Being the optimistic angler I am this could change any day with a fresh wave of fish and a change in the tides with the new moon phase. It will simply be a matter of time before these fish push through and being on the water when it happens has the potential to produce the best fishing of the season. I recall from last fall, the Salty Dawg did exceptionally well at the beginning of October and especially when we had overcast, unstable conditions.
Looking at the Vancouver forecast for this weekend we could see the fishing picking up with a bit of a change in the weather patterns. The Vancouver forecast is calling for a mixture of sun and cloud on Saturday and then cloudy conditions for Sunday. You can then expect rain on Tuesday but then we are back to sunny conditions on Wednesday. It will be interesting to see if this weather has an impact on the fishery.
As well, the tides show a low slack tide mid day throughout the weekend. Make sure to concentrate on both the low and high slack tides throughout the day. Yes, this means early morning and late evening fishing.
The Straight of Georgia Marine forecast is also looking promising. Make sure to check out this resource before you head out on the water as conditions on the ocean can change rapidly…just press here – Straight of Georgia Marine forecast.
Both Eddie and Jason will be out on the water this weekend, so they hope to see you out there…happy fishing!
The local beach fishing has been tough this past week. A few of the staff were out this week but without any success. It will simply be a matter of time before this fishery picks up again.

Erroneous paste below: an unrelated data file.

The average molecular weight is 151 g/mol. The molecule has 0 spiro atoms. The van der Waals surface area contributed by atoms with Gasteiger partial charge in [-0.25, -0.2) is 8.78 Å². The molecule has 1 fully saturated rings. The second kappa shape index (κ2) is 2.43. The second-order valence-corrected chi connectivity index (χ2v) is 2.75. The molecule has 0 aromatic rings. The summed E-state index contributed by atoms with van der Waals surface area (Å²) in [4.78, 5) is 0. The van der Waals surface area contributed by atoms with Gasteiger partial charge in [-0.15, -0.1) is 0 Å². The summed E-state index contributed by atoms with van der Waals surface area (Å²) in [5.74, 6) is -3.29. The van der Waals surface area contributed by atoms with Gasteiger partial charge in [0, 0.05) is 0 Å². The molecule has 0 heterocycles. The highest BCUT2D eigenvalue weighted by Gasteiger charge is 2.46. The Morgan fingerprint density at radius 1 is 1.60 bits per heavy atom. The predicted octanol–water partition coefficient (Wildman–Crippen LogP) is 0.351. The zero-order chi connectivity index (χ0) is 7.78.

A good customer of the store was on the Island this past week fishing around the Campbell River area. Overall, he reported that the fishing was tough but he managed to hook into a couple beautifully chrome coho salmon. Check out the picture below…that’s what it is all about. Congrats Chris and thanks for the picture.
Happy fishing and don’t forget your stripping basket.
BC Lake Fishing Report:
Not much has changed in the lake fishing scene. The staff have heard of some customers heading out to the lakes this weekend so we are expecting some good reports for next week. This is an under-rated fishery for us coastal anglers as we typically focus salmon fishing. If you are heading out to the lakes this weekend or week please do not hesitate to call the friendly Pacific Angler staff at 604-872-2204 or drop by our store on 78 East Broadway.
On behalf of the Pacific Angler staff we wish you the best in your fishing endeavours and we hope to see you either at the shop or on the water.